By Zeb Holmes and Ugur Nedim
The Victorian government is set to introduce new laws to crack down on the exploitation of workers – especially those on working holiday visas – by labour hire syndicates and businesses such as farms who hire from them.
As part of the reforms, a new watchdog will be given the power to raid workplaces and launch criminal prosecutions.
Those who are in Australia on working holiday visas are easily exploited by labour hire businesses and local employers who prey on their desire to remain in the country.
The “88-day farm work program” is a prerequisite for many visa holders who wish to remain in Australia. After consulting with over 4,000 working holiday visa holders, the Fair Work Ombudsman found the program resulted in:
- Unreasonable and unlawful requirements being placed on visa holders by unscrupulous businesses,
- An environment which enabled exploitative work practises,
- Almost a third of workers not receiving payment for some or all work,
- A third of workers reporting a poor or fair experience, and
- A third of workers claiming they were paid less than the minimum wage.
In announcing the new reforms, Premier Daniel Andrews stated:
“For far too long, dodgy operators in the labour hire sector have underpaid workers, exploited workers, using some of the worst practices to enhance their profits, but in essence peddle misery”.
Calling on the federal government to follow the state’s lead, Victorian Industrial Relations Minister Natalie Hutchins stated:
“We have a preference for a national system of labour hire regulation, but unfortunately the federal government just hasn’t stepped up in this situation and taken this issue seriously.”
South Australian Attorney-General, John Rau, has also criticised the federal government, saying he has been raising the issue with Canberra for some time to no avail. In the absence of a nationally coordinated approach on the issue, Mr Rau believes the only way forward is for states and territories to take matters into their own hands.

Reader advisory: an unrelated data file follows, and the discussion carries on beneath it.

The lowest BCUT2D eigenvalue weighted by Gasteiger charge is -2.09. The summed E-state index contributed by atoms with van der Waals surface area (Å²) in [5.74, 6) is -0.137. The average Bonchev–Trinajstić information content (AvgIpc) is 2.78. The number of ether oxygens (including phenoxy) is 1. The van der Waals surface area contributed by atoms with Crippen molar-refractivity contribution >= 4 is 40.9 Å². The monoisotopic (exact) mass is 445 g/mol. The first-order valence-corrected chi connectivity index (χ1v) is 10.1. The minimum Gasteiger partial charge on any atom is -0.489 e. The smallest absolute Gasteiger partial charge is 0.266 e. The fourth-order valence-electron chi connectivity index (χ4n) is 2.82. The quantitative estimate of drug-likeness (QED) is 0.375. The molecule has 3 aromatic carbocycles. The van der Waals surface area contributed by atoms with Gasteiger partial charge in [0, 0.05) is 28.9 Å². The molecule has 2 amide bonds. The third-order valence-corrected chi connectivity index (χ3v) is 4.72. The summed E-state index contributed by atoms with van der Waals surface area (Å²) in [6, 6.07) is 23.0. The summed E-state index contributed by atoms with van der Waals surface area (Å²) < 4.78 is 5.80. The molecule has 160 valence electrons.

Industry group takes the lead
Growcom is the peak lobby group for Queensland’s horticulture industry. The organisation has created the Fair Farms initiative, which certifies farmers who meet their workplace requirements.
Spokesperson for the group, Rachael Mackenzie, says the industry can no longer wait for government action and needs to take action to prevent unlawful exploitation of workers.
“At the moment we have a situation where in our supply chain there’s no differentiation between those who do the right thing by their workers and those who don’t,” she remarked.
Regulatory changes in Victoria
The Victorian regime will require labour hire businesses to demonstrate compliance with labour and migration laws before being licensed to provide labour to farms and other businesses. A new public register will be created of all licence holders.
Employers will only be permitted to use businesses that are on the public register, and those who engage unlicensed businesses will face hefty fines.
Significantly, labour hire business who breach employment or immigration laws will face having their licences revoked, as well as fines and potential criminal charges.
“This scheme will bring some much needed transparency to the labour hire industry. Businesses will need to show they treat their workers fairly and become licensed or face hefty penalties,” Ms Hutchins said in a statement.
She pointed to investigations which suggest that several labour hire businesses are controlled by organised criminal groups, who flout immigration and workplace laws to unlawfully exploit workers.
Victoria’s opposition Leader Matthew Guy has not explicitly supported the new regime, preferring to highlight the fact that other areas of workplace law are in need of reform.
By contrast, Victorian National Union of Workers secretary, Gary Maas, applauded the new laws, calling them a step in the right direction.
“We hear daily reports of the exploitation of workers who are not employed directly at the sites they work on,” he stated. “We know that this exploitation won’t cease until this legislation is passed.”
Scheme must be supported by sufficient resources
Professor Anthony Forsyth of RMIT University’s Graduate School of Business and Law conducted an inquiry into Victorian labour hire syndicates last year.
His report outlined systemic exploitation of workers at the hands of labour hire syndicates, farmers and other local employers. The professor cautioned that the new regime would only be effective if adequately resourced and prepared to prosecute offenders.
He also warned the reforms – which will be tougher than new labour hire regulatory regimes planned for South Australia and Queensland- may drive syndicates to states with little or no regulatory oversight.
This is where NSW comes in – a state where regulations are weaker than those planned for Victoria, South Australia and Queensland – and where there are no current plans to improve the situation.